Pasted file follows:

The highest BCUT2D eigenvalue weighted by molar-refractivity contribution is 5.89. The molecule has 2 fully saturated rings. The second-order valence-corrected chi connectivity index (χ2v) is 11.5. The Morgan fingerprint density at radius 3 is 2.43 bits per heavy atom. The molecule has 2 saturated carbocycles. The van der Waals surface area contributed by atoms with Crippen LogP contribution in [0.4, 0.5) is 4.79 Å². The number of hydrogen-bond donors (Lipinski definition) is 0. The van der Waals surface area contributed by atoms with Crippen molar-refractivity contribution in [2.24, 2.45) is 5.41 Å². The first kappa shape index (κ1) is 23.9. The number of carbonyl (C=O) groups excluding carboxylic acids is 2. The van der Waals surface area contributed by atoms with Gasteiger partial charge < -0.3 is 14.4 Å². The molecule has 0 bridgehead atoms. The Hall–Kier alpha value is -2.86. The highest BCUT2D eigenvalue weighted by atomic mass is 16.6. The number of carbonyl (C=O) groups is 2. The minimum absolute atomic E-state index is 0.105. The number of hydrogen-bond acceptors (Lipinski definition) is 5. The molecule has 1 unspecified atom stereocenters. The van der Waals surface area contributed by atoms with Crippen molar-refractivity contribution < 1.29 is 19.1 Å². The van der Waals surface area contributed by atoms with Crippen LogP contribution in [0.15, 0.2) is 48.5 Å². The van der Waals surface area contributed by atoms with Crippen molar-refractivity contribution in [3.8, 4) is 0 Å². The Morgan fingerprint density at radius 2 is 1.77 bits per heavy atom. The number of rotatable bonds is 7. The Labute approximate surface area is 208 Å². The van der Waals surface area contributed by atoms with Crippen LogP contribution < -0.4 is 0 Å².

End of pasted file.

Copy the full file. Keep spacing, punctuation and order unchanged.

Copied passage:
The highest BCUT2D eigenvalue weighted by molar-refractivity contribution is 5.89. The molecule has 2 fully saturated rings. The second-order valence-corrected chi connectivity index (χ2v) is 11.5. The Morgan fingerprint density at radius 3 is 2.43 bits per heavy atom. The molecule has 2 saturated carbocycles. The van der Waals surface area contributed by atoms with Crippen LogP contribution in [0.4, 0.5) is 4.79 Å². The number of hydrogen-bond donors (Lipinski definition) is 0. The van der Waals surface area contributed by atoms with Crippen molar-refractivity contribution in [2.24, 2.45) is 5.41 Å². The first kappa shape index (κ1) is 23.9. The number of carbonyl (C=O) groups excluding carboxylic acids is 2. The van der Waals surface area contributed by atoms with Gasteiger partial charge < -0.3 is 14.4 Å². The molecule has 0 bridgehead atoms. The Hall–Kier alpha value is -2.86. The highest BCUT2D eigenvalue weighted by atomic mass is 16.6. The number of carbonyl (C=O) groups is 2. The minimum absolute atomic E-state index is 0.105. The number of hydrogen-bond acceptors (Lipinski definition) is 5. The molecule has 1 unspecified atom stereocenters. The van der Waals surface area contributed by atoms with Crippen molar-refractivity contribution < 1.29 is 19.1 Å². The van der Waals surface area contributed by atoms with Crippen LogP contribution in [0.15, 0.2) is 48.5 Å². The van der Waals surface area contributed by atoms with Crippen molar-refractivity contribution in [3.8, 4) is 0 Å². The Morgan fingerprint density at radius 2 is 1.77 bits per heavy atom. The number of rotatable bonds is 7. The Labute approximate surface area is 208 Å². The van der Waals surface area contributed by atoms with Crippen LogP contribution < -0.4 is 0 Å².